If you have experienced intimate partner abuse from a CU student, faculty, or staff you can report to the Office of Institutional Equity and Compliance (OIEC). OIEC can address concerns through a formal investigation or an informal process (which does not include an investigation but focuses on intervention to stop the behavior). In cases of a finding of a policy violation OIEC will put sanctions in place through the university. OIEC’s process is separate from the criminal justice system and is administrative through the university. In some cases OIEC may need to make a limited report to the police. In addition to conducting investigations, OIEC can also provide interim and remedial measures including no contact orders, academic remedial measures, and more. Click here to learn more about OIEC's process and procedures.

To file a report you can contact OIEC directly at 303-492-2127, online report with OIEC, or work with the Office of Victim Assistance to provide advocacy in the reporting process. If you are unsure about reporting, please contact OVA and we can talk through the OIEC process with you confidentially to assist you in your decision making process.

Confidential Reporting to the Office of Victim Assistance

Click here to make a confidential report to the Office of Victim Assistance (OVA). This report will only be seen by a confidential advocate counselor at OVA. This report does not notify the university and no investigative action will be taken. If you would like an OVA confidential advocate counselor to contact you please include your contact information and an OVA confidential advocate counselor will outreach to you directly. OVA is here to be a resource to you.

If you are concerned about your relationship, it may be helpful to talk with someone outside the situation. OVA and Safehouse Progressive Alliance for Nonviolence, and Survivors Organizing for Liberation (LGBTQ specific) are all confidential resources. OVA is free and confidential and here to be a resource for counseling support, advocacy, informing one of their rights and options, safety planning, and providing information, referrals, and consultation on additional campus and community resources.  Some things you might discuss when meeting with OVA include:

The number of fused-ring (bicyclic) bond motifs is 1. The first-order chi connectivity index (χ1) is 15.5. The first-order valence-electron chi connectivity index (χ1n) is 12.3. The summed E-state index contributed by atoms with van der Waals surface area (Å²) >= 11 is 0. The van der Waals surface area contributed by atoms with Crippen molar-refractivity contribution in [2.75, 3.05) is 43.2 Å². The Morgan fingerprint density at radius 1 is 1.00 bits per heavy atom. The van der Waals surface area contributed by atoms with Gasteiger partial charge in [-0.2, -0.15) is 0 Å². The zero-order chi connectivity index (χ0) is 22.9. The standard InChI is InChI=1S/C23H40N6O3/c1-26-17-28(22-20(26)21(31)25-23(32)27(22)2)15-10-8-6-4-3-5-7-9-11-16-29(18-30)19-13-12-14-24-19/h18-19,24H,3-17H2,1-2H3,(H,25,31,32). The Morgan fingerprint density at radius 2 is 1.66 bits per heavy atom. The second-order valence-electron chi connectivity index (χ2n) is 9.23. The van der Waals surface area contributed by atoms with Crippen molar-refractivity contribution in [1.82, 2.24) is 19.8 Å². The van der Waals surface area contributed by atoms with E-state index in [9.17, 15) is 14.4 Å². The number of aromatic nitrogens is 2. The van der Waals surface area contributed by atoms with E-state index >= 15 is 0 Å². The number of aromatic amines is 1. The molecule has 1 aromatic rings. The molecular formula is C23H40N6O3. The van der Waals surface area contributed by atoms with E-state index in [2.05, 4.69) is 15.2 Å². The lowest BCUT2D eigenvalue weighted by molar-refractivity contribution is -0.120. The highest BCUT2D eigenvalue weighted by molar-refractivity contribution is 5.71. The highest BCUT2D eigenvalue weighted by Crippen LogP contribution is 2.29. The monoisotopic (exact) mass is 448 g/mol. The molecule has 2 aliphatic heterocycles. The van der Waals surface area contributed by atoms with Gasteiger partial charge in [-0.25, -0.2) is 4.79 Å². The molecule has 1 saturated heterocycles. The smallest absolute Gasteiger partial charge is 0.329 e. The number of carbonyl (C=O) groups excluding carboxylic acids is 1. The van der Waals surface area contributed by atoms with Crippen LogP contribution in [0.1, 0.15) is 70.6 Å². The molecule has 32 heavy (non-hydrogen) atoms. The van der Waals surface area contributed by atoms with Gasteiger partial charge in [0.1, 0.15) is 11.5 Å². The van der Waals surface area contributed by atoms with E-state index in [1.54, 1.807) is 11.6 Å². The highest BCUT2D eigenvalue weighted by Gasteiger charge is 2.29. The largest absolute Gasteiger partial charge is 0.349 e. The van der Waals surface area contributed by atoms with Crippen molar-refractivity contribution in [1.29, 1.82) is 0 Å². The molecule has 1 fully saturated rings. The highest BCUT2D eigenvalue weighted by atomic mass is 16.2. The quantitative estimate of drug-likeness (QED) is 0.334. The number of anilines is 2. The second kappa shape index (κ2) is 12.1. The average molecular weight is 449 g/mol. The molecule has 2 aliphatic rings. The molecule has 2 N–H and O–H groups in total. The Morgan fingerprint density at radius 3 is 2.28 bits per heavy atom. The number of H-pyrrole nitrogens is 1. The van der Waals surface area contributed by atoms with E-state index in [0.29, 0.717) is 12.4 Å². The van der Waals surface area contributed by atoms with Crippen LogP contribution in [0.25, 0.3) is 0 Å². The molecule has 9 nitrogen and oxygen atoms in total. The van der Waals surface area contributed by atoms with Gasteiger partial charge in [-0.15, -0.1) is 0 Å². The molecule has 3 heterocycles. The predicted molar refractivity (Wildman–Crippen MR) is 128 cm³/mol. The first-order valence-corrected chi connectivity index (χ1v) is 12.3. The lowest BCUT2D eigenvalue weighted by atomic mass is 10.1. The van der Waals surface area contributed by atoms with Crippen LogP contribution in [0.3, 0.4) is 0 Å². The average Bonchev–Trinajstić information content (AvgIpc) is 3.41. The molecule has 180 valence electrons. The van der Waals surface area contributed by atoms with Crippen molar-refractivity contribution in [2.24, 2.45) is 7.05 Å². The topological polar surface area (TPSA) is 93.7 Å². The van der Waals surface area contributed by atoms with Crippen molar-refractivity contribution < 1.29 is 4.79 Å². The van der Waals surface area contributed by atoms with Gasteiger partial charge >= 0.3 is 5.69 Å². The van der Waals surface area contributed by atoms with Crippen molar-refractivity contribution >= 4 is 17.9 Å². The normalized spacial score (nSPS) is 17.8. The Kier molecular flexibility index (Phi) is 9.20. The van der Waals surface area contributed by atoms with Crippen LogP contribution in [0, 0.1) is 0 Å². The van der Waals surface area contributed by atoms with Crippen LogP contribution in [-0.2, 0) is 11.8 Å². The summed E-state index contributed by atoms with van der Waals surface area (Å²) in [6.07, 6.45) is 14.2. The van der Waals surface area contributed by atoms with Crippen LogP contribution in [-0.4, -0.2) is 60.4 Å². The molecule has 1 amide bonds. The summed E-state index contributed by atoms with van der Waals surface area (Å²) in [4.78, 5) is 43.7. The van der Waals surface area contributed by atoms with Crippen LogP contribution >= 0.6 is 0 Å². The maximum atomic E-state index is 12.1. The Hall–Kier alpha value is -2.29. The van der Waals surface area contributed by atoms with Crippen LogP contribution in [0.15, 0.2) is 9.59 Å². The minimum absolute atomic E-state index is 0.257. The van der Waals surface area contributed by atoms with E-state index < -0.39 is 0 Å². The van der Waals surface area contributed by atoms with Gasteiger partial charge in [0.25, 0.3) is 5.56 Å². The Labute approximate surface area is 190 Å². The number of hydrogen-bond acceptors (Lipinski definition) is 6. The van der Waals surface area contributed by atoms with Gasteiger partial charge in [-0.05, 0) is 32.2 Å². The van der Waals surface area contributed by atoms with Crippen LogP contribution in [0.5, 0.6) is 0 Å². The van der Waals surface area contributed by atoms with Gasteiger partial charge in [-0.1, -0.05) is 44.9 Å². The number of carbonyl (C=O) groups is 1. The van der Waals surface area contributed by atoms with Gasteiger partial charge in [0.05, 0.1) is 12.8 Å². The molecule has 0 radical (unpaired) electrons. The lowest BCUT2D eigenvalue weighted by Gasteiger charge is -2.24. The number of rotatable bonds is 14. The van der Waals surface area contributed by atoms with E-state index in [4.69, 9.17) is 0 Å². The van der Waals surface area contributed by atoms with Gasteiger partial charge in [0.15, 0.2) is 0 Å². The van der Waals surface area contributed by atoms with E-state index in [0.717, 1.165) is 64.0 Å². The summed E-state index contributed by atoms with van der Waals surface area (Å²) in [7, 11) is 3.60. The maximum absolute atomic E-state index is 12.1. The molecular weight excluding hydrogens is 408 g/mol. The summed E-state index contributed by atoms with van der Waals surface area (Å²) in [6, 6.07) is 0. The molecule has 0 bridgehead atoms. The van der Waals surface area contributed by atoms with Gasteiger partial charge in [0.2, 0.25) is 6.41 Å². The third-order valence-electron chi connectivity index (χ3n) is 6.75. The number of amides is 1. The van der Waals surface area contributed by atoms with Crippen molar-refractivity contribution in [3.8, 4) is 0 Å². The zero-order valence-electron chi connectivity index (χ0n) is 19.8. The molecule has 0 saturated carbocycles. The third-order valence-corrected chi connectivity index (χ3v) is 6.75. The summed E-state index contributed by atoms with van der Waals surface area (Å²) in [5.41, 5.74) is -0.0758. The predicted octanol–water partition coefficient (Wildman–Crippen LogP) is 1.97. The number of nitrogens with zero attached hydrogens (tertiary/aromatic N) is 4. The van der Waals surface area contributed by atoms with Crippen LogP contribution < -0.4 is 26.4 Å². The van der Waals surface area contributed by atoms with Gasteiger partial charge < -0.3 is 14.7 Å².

• figuring out what you feel and think about what’s going on.
  • getting information that will help you assess the situation, and figure out what you want.
  • discussing your rights and reporting options.
  • talking about how to manage academics, or work given the situation.
  • talking about making a safety plan if applicable.
  • getting medical treatment if you have injuries or are worried about your health.
  • changing where you live to get some space or safety.
  • discussing self-care and coping skills.

Friends and family may have useful perspectives on your relationship; sometimes when relationships become damaging it’s hard for the person in the situation to see. If people tell you that you seem sad, angry or scared, you are doing less, you have lost touch with friends, family, or community, it might be worth considering whether your relationship is a factor. However, nobody can tell you what your experience is, and it often takes time for people to decide what to do and what is best for them. At OVA we recognize that it can be difficult and confusing to identify next steps when the person who is hurting you is someone who you care about. We can talk with you about impact and the range of responses you may be experiencing, discuss safety planning, and will work with you around your goals.

*If seeking support from a CU community member in a supervisory role, ask if they are a Responsible Employee and if they have any limits to keeping the information you are sharing with them private. If you wish to not have the information shared with the Office of Institutional Equity and Compliance consider reaching out to a confidential resource such as OVA.

If you your current housing situation is no longer safe or comfortable, OVA can discuss options for a change of housing.There may also be the option to move the alleged perpetrator if they live in CU housing with assistance from OIEC and OVA.

If you are worried about how this situation may be impacting your schoolwork, OVA is here to help. You deserve to be in school and to meet your goals. OVA can discuss options for managing academic issues while maintaining privacy. There are concrete things the University can do to help with your situation.

A protection order is a legal document obtained through the courts that puts restrictions on individuals who may be dangerous to you. If they violate these restrictions they can be sanctioned by the court. If you have questions about obtaining a protection order you can talk to a confidential OVA advocate counselor, call the Boulder Protective Order Clinic at 303-441-4867, contact Safehouse Progressive Alliance for Nonviolence, or go to the Colorado Judicial Branch Protection Order website.